MILWAUKEE (AP) — A mother of two re-entering the workforce was among the job seekers taking advantage of a new state effort to bring employment and social services to Milwaukee neighborhoods struggling with poverty and other social issues, including an area that recently erupted in violence.
The Wisconsin Department of Workforce Development set up its first "mobile response" unit Tuesday at an employment center near the Sherman Park neighborhood on the north side, where the fatal shooting of a black man by a black police officer set off two nights of violence and looting last month.
Bringing mobile job and referral services information to the economically disadvantaged neighborhoods is part of a $4.5 million state plan to improve employment and revitalize residential property — an initiative developed after violence broke out in the Sherman Park area following the Aug. 13 police shooting death of 23-year-old Sylville Smith. Urban community leaders said the burning of businesses, looting and random gunfire that came after Smith died was partly the result of frustration and hopelessness in poor neighborhoods.
Latasha Duffy, 35, completed her resume, received information about a state food program and took a look at a couple of job opportunities online during the three hours she spent at the HIRE Center, where the state set up its first "Job Center Access Point."
Duffy, the mother of two boys, ages 10 and 17, said she recently split from her husband and was trying to re-establish herself in the workforce.
"It's hard to get in that door especially when you were dependent on a husband for the last 10 years," she said. With an associate degree in accounting and business management, Duffy plans to work and return to school to become an attorney.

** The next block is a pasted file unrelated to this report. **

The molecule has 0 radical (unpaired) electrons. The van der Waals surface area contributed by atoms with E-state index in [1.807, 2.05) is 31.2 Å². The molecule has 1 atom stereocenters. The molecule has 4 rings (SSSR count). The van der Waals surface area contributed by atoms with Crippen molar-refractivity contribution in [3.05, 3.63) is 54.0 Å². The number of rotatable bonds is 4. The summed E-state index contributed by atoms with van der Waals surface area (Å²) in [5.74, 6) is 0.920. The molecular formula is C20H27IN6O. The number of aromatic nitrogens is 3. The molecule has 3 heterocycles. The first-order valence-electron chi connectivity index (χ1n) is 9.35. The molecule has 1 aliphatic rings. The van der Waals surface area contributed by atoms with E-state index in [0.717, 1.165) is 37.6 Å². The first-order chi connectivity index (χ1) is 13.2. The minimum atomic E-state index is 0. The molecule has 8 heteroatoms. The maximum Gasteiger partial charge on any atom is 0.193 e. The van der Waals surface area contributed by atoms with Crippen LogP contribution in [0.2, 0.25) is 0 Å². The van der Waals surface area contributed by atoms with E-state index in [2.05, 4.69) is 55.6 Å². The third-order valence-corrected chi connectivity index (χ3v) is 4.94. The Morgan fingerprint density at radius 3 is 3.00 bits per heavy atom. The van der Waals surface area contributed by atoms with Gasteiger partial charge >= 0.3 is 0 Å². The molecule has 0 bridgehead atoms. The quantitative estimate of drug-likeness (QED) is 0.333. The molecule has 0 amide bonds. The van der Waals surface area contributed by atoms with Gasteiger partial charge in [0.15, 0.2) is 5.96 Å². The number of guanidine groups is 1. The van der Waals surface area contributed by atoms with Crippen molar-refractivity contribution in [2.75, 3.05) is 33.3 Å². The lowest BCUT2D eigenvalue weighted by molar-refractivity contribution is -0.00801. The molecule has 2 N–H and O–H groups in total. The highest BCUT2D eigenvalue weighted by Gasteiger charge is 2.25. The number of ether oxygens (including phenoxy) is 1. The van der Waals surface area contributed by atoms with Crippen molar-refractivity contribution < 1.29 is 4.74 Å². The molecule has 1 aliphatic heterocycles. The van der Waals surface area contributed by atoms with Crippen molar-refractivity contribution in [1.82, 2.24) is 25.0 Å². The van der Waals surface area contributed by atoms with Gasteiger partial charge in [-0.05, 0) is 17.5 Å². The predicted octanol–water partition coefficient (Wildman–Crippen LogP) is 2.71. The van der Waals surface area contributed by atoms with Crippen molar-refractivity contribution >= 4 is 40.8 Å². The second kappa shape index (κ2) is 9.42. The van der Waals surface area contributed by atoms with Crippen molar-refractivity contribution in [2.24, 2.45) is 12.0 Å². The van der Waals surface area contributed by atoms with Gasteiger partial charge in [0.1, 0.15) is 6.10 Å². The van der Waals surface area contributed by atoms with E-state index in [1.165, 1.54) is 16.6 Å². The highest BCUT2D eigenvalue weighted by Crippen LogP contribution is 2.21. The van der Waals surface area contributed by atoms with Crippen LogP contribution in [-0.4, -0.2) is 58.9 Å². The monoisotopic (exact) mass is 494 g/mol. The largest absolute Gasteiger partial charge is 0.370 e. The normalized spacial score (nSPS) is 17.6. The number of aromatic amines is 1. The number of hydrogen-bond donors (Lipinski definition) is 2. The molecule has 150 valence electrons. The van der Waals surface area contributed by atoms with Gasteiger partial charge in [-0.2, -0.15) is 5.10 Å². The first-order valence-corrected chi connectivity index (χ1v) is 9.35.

In the weeks ahead, the state Department of Workforce Development plans to take its traveling staff and equipment to other locations in Milwaukee, including a nearby Sherman Park church, Parklawn Assembly of God.
State employment officials have used targeted radio and newspaper ads, as well as social media, to draw the unemployed or underemployed to the first mobile effort. About a dozen job seekers trickled into the center during its first hours of operation.
Hercules Dunn, 55, was at the HIRE Center to file an unemployment claim and said he was grateful he stumbled upon the state's new labor initiative because he had not heard about it.
"I think I'm going to walk out with a job today," Dunn said, smiling. "I'm going to stay here all night if I have to."
Dunn lost his part-time job with a personal care agency several weeks ago and is eager to land another position.
"Whatever they have, I'll go for it," he said. "I'm willing to take a pay cut or low pay as long as there's money coming in. It don't have to be much."
State workforce development employees gathered information about job seekers, assessed their needs, such as child care or getting a driver's license, and inquired about their areas of employment interest. After the assessment, participants meet with service providers for such areas as transportation, education, and training and literacy.
"Part of the overall vision is that this population may not be attached to the workforce, so that's why we brought everyone together," said Georgia Maxwell, Department of Workforce Development deputy secretary.